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Safari Day 2

sunny 25 °C

Day two of our Safari we woke up and had breakfast. Josh and I have been eating their baked beans in the morning and they're so good. It's something Josh would have never tried at home. We picked up the girls as they were staying in a really nice lodge, not the tents like us, and we headed out for our full day game drive.


One of the first things we saw different from day one was a pair of zebras fighting. They were really going at each other!


We saw all the same things as day one, tons of zebras, springboks, wildebeest, some different types of antelope like these ones.


Then we saw our first family of elephants. They were big, but not as big as I pictured them to be. They were so graceful and gentle looking, but apparently these African elephants can be quite mean.


Next we got lucky and saw a hyena! Not everyone gets to see one on safari I guess.


Then we saw one of my favourites, Pumba! A warthog. We saw a ton of different families throughout the day, they are so cute the way they run and sometimes they stick their tail straight up as they run. I just loved their smug look.


Then we found two male lions! But they were both being very stubborn and hardly looked in our direction. We would drive up close to them and then they would get up and move to another bush to be more hidden. It really felt like we were pissing off the one. So we carried on.


Next we saw some huge water buffalo, this one had his horns broken, probably in a fight, and he had little birds all over him picking at him and picking inside his eyes and ears.


We also saw a family of 5 ostriches, they are bigger than I expected. Also many more elephants and lots of babies!


We stopped for a group photo under this perfect African tree. The views are so stunning!


Next we saw something our Safari driver said he can count the times he seen it in the last 5 years. Two Safari cars were parked off the road so that means they're onto something. The drivers only deviate from the road for lions it seemed, since they risk a fine. We parked and we saw a lion car on the hills in the distance with her head down, slowly encroaching on something. Our driver didn't think it was anything but we asked him to stay. Minutes later we see two more and a tiny cub higher on the hill, walking slowly. Off to the left was two warthogs just having lunch. We watched as the lower one circled around and got on the other side of them, and the top lion and her cub went higher, so they had them surrounded in a triangle. A few minutes later two of them charged together and tried to catch the warthog! One got away and one ran for his life up the hill and he managed to get away as well! It was pretty amazing and our whole car was cheering.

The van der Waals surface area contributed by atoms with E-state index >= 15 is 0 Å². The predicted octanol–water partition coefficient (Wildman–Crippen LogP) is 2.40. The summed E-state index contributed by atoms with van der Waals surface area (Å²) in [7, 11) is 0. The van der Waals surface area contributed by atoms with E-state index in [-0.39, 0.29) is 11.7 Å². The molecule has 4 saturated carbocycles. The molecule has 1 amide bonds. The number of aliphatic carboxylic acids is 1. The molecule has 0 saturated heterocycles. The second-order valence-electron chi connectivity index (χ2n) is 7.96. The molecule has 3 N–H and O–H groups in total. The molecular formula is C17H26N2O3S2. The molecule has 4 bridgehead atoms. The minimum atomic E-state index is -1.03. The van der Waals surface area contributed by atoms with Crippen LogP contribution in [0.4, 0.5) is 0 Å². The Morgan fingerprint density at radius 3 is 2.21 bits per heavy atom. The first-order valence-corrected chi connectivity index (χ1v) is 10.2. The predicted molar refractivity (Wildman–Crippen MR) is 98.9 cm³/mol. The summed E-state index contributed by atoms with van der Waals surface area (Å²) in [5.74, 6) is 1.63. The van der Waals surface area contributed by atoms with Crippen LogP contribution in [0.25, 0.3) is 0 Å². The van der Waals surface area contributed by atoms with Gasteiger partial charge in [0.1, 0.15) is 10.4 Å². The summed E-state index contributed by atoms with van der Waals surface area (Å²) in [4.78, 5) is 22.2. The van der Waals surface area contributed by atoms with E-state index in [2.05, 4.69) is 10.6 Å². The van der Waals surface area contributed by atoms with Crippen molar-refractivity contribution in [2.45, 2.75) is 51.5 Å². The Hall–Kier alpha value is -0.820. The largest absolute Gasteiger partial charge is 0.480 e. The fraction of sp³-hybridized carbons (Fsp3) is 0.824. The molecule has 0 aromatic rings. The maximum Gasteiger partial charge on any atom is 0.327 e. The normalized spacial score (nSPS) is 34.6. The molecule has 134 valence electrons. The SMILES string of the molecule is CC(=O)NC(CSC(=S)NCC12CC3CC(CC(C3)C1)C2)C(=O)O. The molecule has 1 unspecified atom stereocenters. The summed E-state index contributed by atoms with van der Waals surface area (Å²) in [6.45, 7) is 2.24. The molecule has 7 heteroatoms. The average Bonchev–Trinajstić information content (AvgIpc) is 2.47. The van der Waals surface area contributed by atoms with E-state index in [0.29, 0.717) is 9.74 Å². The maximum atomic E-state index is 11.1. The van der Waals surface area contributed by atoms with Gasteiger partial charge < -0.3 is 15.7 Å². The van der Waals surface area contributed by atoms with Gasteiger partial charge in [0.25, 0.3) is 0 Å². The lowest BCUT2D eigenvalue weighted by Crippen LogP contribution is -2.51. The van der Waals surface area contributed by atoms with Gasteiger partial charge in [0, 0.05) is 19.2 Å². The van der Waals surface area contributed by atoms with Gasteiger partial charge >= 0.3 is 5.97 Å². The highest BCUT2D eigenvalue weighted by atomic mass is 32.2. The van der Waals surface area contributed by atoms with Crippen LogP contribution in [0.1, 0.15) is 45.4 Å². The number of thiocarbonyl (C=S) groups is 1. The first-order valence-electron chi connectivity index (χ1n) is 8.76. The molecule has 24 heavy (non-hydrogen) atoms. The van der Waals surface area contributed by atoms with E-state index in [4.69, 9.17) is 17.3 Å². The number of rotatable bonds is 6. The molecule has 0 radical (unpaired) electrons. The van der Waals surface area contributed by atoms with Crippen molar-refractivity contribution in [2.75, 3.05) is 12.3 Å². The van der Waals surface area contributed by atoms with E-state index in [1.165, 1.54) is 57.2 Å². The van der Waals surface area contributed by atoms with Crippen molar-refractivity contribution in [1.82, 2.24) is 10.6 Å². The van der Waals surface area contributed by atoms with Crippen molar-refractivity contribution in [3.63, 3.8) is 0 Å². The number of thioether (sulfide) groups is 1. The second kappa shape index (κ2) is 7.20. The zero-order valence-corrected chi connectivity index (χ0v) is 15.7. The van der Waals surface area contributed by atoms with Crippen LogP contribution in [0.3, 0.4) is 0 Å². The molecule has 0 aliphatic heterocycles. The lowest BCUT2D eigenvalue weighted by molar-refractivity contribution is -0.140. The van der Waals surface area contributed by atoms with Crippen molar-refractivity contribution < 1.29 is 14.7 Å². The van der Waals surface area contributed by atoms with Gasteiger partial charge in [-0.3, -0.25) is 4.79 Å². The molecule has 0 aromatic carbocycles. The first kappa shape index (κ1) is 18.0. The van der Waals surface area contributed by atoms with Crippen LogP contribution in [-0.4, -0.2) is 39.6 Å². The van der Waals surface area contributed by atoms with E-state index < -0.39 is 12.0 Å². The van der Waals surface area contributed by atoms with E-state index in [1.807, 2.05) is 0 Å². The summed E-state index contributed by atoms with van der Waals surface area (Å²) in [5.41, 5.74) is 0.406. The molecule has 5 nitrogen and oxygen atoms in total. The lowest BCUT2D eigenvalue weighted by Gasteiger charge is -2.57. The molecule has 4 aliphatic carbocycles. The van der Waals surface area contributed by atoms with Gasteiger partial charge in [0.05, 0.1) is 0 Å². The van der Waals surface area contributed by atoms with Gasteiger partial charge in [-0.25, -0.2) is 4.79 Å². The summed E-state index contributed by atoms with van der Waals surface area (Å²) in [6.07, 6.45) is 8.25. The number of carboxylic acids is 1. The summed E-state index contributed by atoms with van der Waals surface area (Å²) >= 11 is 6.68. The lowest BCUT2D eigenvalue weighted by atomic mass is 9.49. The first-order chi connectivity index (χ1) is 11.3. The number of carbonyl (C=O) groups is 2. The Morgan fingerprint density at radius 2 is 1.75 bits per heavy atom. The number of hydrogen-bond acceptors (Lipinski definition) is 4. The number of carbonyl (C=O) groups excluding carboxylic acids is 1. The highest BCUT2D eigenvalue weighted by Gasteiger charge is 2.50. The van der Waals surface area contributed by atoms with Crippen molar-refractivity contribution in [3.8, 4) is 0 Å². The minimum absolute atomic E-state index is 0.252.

We then drove to the Masai river and saw a huge group of hippos! They are so lazy and a bunch of them were sleeping in the river with their heads on the mud bank.


Next we found a tree to sit under for lunch. The packed lunch from the lodge wasn't vegan, so I ate a bunch of fruit and chips. I didn't pack anything else and I was still hungry until everyone piled in their fruit together because nobody wanted it. Josh and I took a couple of pieces and the rest we donated to the Masai community we would see later that day.


After lunch, more elephants, as well as continuing to see all of the same animals. They are everywhere.


Then, while James was on a call, he went too deep in a muddy spot and got very stuck! Luckily our sister car and a land cruiser were not far behind us. They rigged up some tow cables (they tied them in knots.. Josh says they need some tow clips lol) and the land cruiser pulled us out! While we waited I took some photos of Aanita, from London because she was into it and I think we'll make her sisters jealous!


Next we headed off the road (always a good sign!) as James had got a call about a leopard. His calls are in Swahili and he didn't tell us what he heard was around because leopards are hard to find and he didn't want us to get our hopes up. But we found him and he was so cute and sleepy, he only woke up for a second while we were there.


Next we saw a vulture chilling in a tree.